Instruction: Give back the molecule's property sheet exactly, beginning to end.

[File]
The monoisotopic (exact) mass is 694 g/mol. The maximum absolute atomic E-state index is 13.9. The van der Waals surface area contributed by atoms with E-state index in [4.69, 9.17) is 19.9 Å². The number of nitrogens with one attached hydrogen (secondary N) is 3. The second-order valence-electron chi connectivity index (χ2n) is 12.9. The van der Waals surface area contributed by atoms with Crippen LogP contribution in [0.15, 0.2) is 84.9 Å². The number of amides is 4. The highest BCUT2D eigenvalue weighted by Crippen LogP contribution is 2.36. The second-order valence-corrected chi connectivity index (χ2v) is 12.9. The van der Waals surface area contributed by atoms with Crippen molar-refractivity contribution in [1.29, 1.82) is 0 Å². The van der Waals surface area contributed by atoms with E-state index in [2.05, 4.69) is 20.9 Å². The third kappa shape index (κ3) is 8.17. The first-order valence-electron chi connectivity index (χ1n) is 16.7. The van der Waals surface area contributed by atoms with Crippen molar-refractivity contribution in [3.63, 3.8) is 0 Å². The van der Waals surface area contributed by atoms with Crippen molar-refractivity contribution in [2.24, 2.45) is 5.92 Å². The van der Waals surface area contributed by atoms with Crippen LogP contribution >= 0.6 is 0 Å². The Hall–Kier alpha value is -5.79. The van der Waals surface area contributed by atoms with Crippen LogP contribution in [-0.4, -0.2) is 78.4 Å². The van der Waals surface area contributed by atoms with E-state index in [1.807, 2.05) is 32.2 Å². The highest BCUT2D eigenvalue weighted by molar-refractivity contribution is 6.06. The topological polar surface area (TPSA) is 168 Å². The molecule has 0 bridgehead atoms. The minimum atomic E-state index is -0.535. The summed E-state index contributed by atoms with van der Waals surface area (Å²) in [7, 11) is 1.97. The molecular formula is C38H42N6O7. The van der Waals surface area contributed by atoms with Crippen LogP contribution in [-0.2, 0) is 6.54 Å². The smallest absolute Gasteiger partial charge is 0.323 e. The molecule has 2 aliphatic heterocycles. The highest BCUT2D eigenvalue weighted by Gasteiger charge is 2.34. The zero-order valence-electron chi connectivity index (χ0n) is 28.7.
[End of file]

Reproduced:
The monoisotopic (exact) mass is 694 g/mol. The maximum absolute atomic E-state index is 13.9. The van der Waals surface area contributed by atoms with E-state index in [4.69, 9.17) is 19.9 Å². The number of nitrogens with one attached hydrogen (secondary N) is 3. The second-order valence-electron chi connectivity index (χ2n) is 12.9. The van der Waals surface area contributed by atoms with Crippen LogP contribution in [0.15, 0.2) is 84.9 Å². The number of amides is 4. The highest BCUT2D eigenvalue weighted by Crippen LogP contribution is 2.36. The second-order valence-corrected chi connectivity index (χ2v) is 12.9. The van der Waals surface area contributed by atoms with Crippen molar-refractivity contribution in [1.29, 1.82) is 0 Å². The van der Waals surface area contributed by atoms with E-state index in [2.05, 4.69) is 20.9 Å². The third kappa shape index (κ3) is 8.17. The first-order valence-electron chi connectivity index (χ1n) is 16.7. The van der Waals surface area contributed by atoms with Crippen molar-refractivity contribution in [3.63, 3.8) is 0 Å². The van der Waals surface area contributed by atoms with Crippen molar-refractivity contribution in [2.24, 2.45) is 5.92 Å². The van der Waals surface area contributed by atoms with Crippen LogP contribution >= 0.6 is 0 Å². The Hall–Kier alpha value is -5.79. The van der Waals surface area contributed by atoms with Crippen LogP contribution in [-0.4, -0.2) is 78.4 Å². The van der Waals surface area contributed by atoms with E-state index in [1.807, 2.05) is 32.2 Å². The highest BCUT2D eigenvalue weighted by molar-refractivity contribution is 6.06. The topological polar surface area (TPSA) is 168 Å². The molecule has 0 bridgehead atoms. The minimum atomic E-state index is -0.535. The summed E-state index contributed by atoms with van der Waals surface area (Å²) in [7, 11) is 1.97. The molecular formula is C38H42N6O7. The van der Waals surface area contributed by atoms with Crippen LogP contribution in [-0.2, 0) is 6.54 Å². The smallest absolute Gasteiger partial charge is 0.323 e. The molecule has 2 aliphatic heterocycles. The highest BCUT2D eigenvalue weighted by Gasteiger charge is 2.34. The zero-order valence-electron chi connectivity index (χ0n) is 28.7.